Sperm Donor Testing: No Sperm Bank Does More Testing
The screening process is intentionally designed to be rigorous and exclude any applicant that does not meet our industry leading standards. Less than 1% of donor applicants are accepted by Fairfax Cryobank.
This long screening process involves:
- an extensive health questionnaire;
- physical exam;
- medical, genetic and infectious disease testing;
- a thorough sperm quality evaluation;
- several in-person interviews with our staff;
- verification of all educational degrees by reviewing transcripts;
- passing a criminal background check (started 2013);
- psychological evaluations (started 2017);
- repeated physical exams and infectious disease testing are ongoing while donors are active.
See a Sperm Bank Comparison, where Fairfax Cryobank is compared to other sperm banks.
All sperm donor applicants must be 18 to 39 years of age. Each applicant is required to complete an application form that includes a medical and genetic history of the applicant and family members, and a consent and specimen release document. Each application is reviewed during a personal interview with the applicant. Applicants who are not in a high risk group for contracting AIDS and have no past history of infectious transmissible diseases are required to submit a minimum of two sperm specimens for analysis.
Each sperm specimen submitted for analysis is evaluated for volume, pH, count, motility, progression, viability, abnormality and white blood cells. The specimens are frozen and subsequently thawed for post-thaw analysis. Any applicant whose sperm specimen does not meet the minimum post-thaw standard of 20 million total motile cells/ml is excluded from the screening process.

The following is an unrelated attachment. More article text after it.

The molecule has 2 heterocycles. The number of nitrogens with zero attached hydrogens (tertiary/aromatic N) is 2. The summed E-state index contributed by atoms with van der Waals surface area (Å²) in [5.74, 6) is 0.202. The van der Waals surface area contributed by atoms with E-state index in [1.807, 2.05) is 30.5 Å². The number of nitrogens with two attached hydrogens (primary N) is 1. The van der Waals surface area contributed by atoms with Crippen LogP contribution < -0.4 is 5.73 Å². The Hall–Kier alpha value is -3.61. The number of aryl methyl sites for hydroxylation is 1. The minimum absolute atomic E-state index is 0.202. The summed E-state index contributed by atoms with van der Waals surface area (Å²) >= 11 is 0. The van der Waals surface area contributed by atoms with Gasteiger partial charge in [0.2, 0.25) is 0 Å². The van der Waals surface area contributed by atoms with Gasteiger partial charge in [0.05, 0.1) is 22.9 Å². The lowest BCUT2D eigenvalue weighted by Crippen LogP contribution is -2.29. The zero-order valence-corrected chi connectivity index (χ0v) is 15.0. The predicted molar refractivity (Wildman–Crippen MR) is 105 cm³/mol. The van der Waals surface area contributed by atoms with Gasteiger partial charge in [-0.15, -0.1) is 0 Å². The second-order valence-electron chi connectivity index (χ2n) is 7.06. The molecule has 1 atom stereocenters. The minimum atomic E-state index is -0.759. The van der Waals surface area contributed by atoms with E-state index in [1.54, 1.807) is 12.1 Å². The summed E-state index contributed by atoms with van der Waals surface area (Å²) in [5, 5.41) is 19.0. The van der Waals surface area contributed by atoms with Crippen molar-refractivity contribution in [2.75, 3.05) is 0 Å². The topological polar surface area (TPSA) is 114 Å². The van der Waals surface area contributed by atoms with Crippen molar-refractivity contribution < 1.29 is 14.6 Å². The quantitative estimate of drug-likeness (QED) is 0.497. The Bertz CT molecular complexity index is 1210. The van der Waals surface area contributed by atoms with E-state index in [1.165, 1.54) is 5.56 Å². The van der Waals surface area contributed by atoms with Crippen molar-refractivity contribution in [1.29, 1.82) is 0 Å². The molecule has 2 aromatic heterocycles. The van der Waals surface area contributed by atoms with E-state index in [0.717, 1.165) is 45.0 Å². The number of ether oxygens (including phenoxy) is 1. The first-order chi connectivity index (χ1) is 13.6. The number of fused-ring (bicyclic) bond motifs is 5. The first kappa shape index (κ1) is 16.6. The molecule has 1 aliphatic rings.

Infectious Disease Evaluation:
Two techniques are used to detect infectious disease. Serological testing, the industry standard, looks for the presence of the body's reaction (antibodies) to an infection. The other methodology, extensively utilized at Fairfax Cryobank is Polymerase Chain Reaction (PCR) testing (also called NAT for Nucleic acid Testing), a far more sensitive method which uses molecular genetic techniques to identify for the presence of the DNA of the infecting agent. Click here for a current list of infectious screening tests performed on our donors.
Medical and Genetic Evaluation:
Each applicant has a complete physical examination and their medical and genetic history is evaluated by a clinical geneticist. It is essential to have a comprehensive understanding of genetic conditions and genetic inheritance in order to provide the best possible donor screening for inherited conditions. Fairfax Cryobank provides the expertise of board-certified clinical geneticists in evaluation of the donor's medical and family history as well as reviewing the test results of the extensive genetic screening performed on all sperm donor applicants. Any applicant with a family history that places him at higher than normal risk of transmitting a genetic condition is rejected. For the current list: Genetic Disease Testing.